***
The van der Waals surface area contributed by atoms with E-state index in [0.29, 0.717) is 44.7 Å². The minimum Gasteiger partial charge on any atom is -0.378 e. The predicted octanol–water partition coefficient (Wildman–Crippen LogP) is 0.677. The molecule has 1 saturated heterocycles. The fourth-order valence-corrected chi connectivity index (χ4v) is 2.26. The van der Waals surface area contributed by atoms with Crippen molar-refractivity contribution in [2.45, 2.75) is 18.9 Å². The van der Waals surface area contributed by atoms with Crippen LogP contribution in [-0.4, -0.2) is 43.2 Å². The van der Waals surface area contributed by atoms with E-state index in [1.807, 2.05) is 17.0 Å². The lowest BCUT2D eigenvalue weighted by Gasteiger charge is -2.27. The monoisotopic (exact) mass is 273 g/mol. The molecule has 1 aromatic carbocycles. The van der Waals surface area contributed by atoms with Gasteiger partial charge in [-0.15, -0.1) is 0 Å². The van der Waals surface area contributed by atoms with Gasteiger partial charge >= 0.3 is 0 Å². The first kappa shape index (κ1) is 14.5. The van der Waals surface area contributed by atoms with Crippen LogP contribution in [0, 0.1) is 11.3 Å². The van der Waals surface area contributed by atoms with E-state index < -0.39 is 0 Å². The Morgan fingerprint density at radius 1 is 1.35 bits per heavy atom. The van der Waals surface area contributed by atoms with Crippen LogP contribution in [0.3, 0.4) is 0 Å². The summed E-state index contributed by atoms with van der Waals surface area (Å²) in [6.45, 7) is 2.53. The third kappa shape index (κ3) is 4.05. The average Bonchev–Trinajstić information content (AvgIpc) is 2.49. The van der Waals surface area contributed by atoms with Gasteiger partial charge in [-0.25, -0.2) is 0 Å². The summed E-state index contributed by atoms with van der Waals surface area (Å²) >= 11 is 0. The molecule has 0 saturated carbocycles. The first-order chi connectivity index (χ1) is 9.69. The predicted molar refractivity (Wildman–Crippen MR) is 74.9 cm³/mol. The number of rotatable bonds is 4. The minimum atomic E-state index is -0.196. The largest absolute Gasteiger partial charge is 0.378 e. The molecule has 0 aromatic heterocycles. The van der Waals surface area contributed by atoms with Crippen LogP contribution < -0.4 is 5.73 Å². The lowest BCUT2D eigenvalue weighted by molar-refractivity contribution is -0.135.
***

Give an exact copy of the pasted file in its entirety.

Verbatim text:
The van der Waals surface area contributed by atoms with E-state index in [0.29, 0.717) is 44.7 Å². The minimum Gasteiger partial charge on any atom is -0.378 e. The predicted octanol–water partition coefficient (Wildman–Crippen LogP) is 0.677. The molecule has 1 saturated heterocycles. The fourth-order valence-corrected chi connectivity index (χ4v) is 2.26. The van der Waals surface area contributed by atoms with Crippen molar-refractivity contribution in [2.45, 2.75) is 18.9 Å². The van der Waals surface area contributed by atoms with Crippen LogP contribution in [-0.4, -0.2) is 43.2 Å². The van der Waals surface area contributed by atoms with E-state index in [1.807, 2.05) is 17.0 Å². The lowest BCUT2D eigenvalue weighted by Gasteiger charge is -2.27. The monoisotopic (exact) mass is 273 g/mol. The molecule has 1 aromatic carbocycles. The van der Waals surface area contributed by atoms with Gasteiger partial charge in [-0.15, -0.1) is 0 Å². The van der Waals surface area contributed by atoms with Gasteiger partial charge >= 0.3 is 0 Å². The first kappa shape index (κ1) is 14.5. The van der Waals surface area contributed by atoms with Crippen LogP contribution in [0, 0.1) is 11.3 Å². The van der Waals surface area contributed by atoms with E-state index < -0.39 is 0 Å². The Morgan fingerprint density at radius 1 is 1.35 bits per heavy atom. The van der Waals surface area contributed by atoms with Crippen LogP contribution in [0.3, 0.4) is 0 Å². The summed E-state index contributed by atoms with van der Waals surface area (Å²) in [6.45, 7) is 2.53. The third kappa shape index (κ3) is 4.05. The average Bonchev–Trinajstić information content (AvgIpc) is 2.49. The van der Waals surface area contributed by atoms with Gasteiger partial charge in [-0.25, -0.2) is 0 Å². The summed E-state index contributed by atoms with van der Waals surface area (Å²) >= 11 is 0. The molecule has 0 saturated carbocycles. The first-order chi connectivity index (χ1) is 9.69. The predicted molar refractivity (Wildman–Crippen MR) is 74.9 cm³/mol. The number of rotatable bonds is 4. The minimum atomic E-state index is -0.196. The largest absolute Gasteiger partial charge is 0.378 e. The molecule has 0 aromatic heterocycles. The van der Waals surface area contributed by atoms with Crippen LogP contribution < -0.4 is 5.73 Å². The lowest BCUT2D eigenvalue weighted by molar-refractivity contribution is -0.135.